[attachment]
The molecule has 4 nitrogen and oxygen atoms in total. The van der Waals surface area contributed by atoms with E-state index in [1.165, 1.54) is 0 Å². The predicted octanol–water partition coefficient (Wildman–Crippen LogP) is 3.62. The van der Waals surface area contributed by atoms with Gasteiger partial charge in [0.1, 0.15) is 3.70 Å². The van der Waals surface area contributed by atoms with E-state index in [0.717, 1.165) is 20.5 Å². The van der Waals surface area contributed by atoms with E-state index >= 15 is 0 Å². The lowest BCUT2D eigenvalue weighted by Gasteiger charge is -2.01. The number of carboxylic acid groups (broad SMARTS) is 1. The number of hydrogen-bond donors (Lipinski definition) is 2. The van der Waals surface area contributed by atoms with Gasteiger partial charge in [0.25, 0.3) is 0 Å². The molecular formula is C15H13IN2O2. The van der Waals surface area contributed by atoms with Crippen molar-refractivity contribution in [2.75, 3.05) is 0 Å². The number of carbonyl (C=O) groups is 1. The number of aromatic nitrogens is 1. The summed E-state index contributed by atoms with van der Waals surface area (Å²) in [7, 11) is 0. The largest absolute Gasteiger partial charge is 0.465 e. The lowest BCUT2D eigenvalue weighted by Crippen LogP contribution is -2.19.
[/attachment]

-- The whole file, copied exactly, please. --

The molecule has 4 nitrogen and oxygen atoms in total. The van der Waals surface area contributed by atoms with E-state index in [1.165, 1.54) is 0 Å². The predicted octanol–water partition coefficient (Wildman–Crippen LogP) is 3.62. The van der Waals surface area contributed by atoms with Gasteiger partial charge in [0.1, 0.15) is 3.70 Å². The van der Waals surface area contributed by atoms with E-state index in [0.717, 1.165) is 20.5 Å². The van der Waals surface area contributed by atoms with E-state index >= 15 is 0 Å². The lowest BCUT2D eigenvalue weighted by Gasteiger charge is -2.01. The number of carboxylic acid groups (broad SMARTS) is 1. The number of hydrogen-bond donors (Lipinski definition) is 2. The van der Waals surface area contributed by atoms with Gasteiger partial charge in [0.25, 0.3) is 0 Å². The molecular formula is C15H13IN2O2. The van der Waals surface area contributed by atoms with Crippen molar-refractivity contribution in [2.75, 3.05) is 0 Å². The number of carbonyl (C=O) groups is 1. The number of aromatic nitrogens is 1. The summed E-state index contributed by atoms with van der Waals surface area (Å²) in [7, 11) is 0. The largest absolute Gasteiger partial charge is 0.465 e. The lowest BCUT2D eigenvalue weighted by Crippen LogP contribution is -2.19.